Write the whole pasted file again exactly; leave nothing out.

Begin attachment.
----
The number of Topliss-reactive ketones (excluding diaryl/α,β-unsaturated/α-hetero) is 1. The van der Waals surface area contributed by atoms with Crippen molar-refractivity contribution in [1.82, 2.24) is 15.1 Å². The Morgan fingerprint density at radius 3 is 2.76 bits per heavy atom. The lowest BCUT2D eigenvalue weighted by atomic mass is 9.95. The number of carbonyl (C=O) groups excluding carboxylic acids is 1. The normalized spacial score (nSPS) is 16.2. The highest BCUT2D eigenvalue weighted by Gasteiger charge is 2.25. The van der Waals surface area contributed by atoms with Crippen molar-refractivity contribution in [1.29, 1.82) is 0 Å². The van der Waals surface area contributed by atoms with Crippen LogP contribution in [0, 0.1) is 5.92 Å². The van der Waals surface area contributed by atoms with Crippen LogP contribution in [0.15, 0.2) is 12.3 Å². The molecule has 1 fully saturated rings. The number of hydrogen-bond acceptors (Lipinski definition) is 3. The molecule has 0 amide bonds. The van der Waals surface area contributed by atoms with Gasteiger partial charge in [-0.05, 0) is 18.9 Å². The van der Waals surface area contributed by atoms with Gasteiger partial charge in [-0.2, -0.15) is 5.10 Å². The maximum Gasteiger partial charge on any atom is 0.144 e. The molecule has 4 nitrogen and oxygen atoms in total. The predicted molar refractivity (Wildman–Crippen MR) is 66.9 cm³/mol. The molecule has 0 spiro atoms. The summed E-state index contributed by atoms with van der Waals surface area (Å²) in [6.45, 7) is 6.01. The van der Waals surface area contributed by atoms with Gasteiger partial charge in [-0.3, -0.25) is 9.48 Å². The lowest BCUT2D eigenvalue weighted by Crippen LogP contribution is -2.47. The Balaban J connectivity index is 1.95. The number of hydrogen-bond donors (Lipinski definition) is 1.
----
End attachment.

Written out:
The number of Topliss-reactive ketones (excluding diaryl/α,β-unsaturated/α-hetero) is 1. The van der Waals surface area contributed by atoms with Crippen molar-refractivity contribution in [1.82, 2.24) is 15.1 Å². The Morgan fingerprint density at radius 3 is 2.76 bits per heavy atom. The lowest BCUT2D eigenvalue weighted by atomic mass is 9.95. The number of carbonyl (C=O) groups excluding carboxylic acids is 1. The normalized spacial score (nSPS) is 16.2. The highest BCUT2D eigenvalue weighted by Gasteiger charge is 2.25. The van der Waals surface area contributed by atoms with Crippen molar-refractivity contribution in [1.29, 1.82) is 0 Å². The van der Waals surface area contributed by atoms with Crippen LogP contribution in [0, 0.1) is 5.92 Å². The van der Waals surface area contributed by atoms with Crippen LogP contribution in [0.15, 0.2) is 12.3 Å². The molecule has 1 fully saturated rings. The number of hydrogen-bond acceptors (Lipinski definition) is 3. The molecule has 0 amide bonds. The van der Waals surface area contributed by atoms with Gasteiger partial charge in [-0.05, 0) is 18.9 Å². The van der Waals surface area contributed by atoms with Gasteiger partial charge in [-0.2, -0.15) is 5.10 Å². The maximum Gasteiger partial charge on any atom is 0.144 e. The molecule has 4 nitrogen and oxygen atoms in total. The predicted molar refractivity (Wildman–Crippen MR) is 66.9 cm³/mol. The molecule has 0 spiro atoms. The summed E-state index contributed by atoms with van der Waals surface area (Å²) in [6.45, 7) is 6.01. The van der Waals surface area contributed by atoms with Gasteiger partial charge in [-0.3, -0.25) is 9.48 Å². The lowest BCUT2D eigenvalue weighted by Crippen LogP contribution is -2.47. The Balaban J connectivity index is 1.95. The number of hydrogen-bond donors (Lipinski definition) is 1.